The acute shortage of mechanical ventilators to treat critically ill COVID-19 patients has led, in some countries, to healthcare workers in the IC units having to make decisions that make doing their job even more excruciatingly difficult.
Without enough ventilators to go around, who decides which patient deserves to be hooked up to one – and which not?
This has led hospitals around the world to look for medical equipment capable of delivering air with added oxygen to treat coronavirus patients whose lungs can no longer function independently. Different methods to apply positive end expiratory pressure (PEEP) to the lungs of COVID 19 patients without the use of a ventilator are being explored.
Now Materialise, a Belgium-based pioneer in 3D printing, has developed a device designed to ease – at least somewhat – the strain on ventilator supplies. Its 3D-printed NIP Connector is designed to convert standard equipment available in most hospitals into a mask to facilitate breathing for patients by creating positive pressure in the lungs - without the use of a ventilator.
The system is easily assembled using standard medical equipment, including a non-invasive ventilation (NIV) mask, a filter and a PEEP valve, making it simple and familiar to use for medical professionals. The non-invasive positive end expiratory pressure (PEEP) mask can be connected to the oxygen supply to facilitate breathing for coronavirus patients.
This solution gives patients an extended period of time before mechanical ventilators are required for treatment, and helps transition them off ventilators earlier, freeing up these devices for patients in critical need. Materialise is therefore upscaling its production capability to make the solution available broadly and quickly to hospitals that are looking for an emergency solution.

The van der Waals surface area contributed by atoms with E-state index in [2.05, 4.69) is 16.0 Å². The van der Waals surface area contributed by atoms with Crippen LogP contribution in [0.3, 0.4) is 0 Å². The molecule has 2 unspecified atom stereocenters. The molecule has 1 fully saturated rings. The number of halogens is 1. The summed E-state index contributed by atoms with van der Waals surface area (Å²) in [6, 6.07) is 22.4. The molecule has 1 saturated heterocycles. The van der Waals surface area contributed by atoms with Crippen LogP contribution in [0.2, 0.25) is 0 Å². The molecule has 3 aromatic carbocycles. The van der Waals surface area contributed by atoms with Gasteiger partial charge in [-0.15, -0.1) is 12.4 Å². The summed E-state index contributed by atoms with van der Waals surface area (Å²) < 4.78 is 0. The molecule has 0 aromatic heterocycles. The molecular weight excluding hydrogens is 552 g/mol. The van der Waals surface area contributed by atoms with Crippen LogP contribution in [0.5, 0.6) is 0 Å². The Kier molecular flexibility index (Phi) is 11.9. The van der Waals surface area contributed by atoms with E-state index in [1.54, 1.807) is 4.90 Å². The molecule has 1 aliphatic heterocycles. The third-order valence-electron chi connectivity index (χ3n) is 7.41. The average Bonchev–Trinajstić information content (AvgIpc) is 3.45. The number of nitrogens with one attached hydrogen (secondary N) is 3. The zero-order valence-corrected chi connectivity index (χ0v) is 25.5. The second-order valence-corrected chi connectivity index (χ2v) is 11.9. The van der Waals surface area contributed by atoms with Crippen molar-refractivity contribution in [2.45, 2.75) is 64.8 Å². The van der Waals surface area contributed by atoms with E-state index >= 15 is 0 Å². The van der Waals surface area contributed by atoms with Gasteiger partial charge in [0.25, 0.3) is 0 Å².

The Materialise NIP Connectors will be manufactured at the company’s ISO 13485 certified facilities in Belgium and Plymouth, Michigan and on-site 3D printing facilities of qualified partners. Materialise is looking for partners to get this solution to as many patients as possible.
Yet, as Brigitte De Vet, vice president of Materialise Medical points out, while 3D printing allows for the fast and local manufacturing of medical devices, making it possible to bring solutions to hospitals quickly, it is nonetheless, vital to comply with regulations to ensure the safety of patients and caregivers.
Materialise has decades of experience in certified medical 3D printing and is now fast-tracking the regulatory registrations that are crucial to ensure the safety of patients and caregivers. The company expects to have the device broadly available for hospitals by mid-April.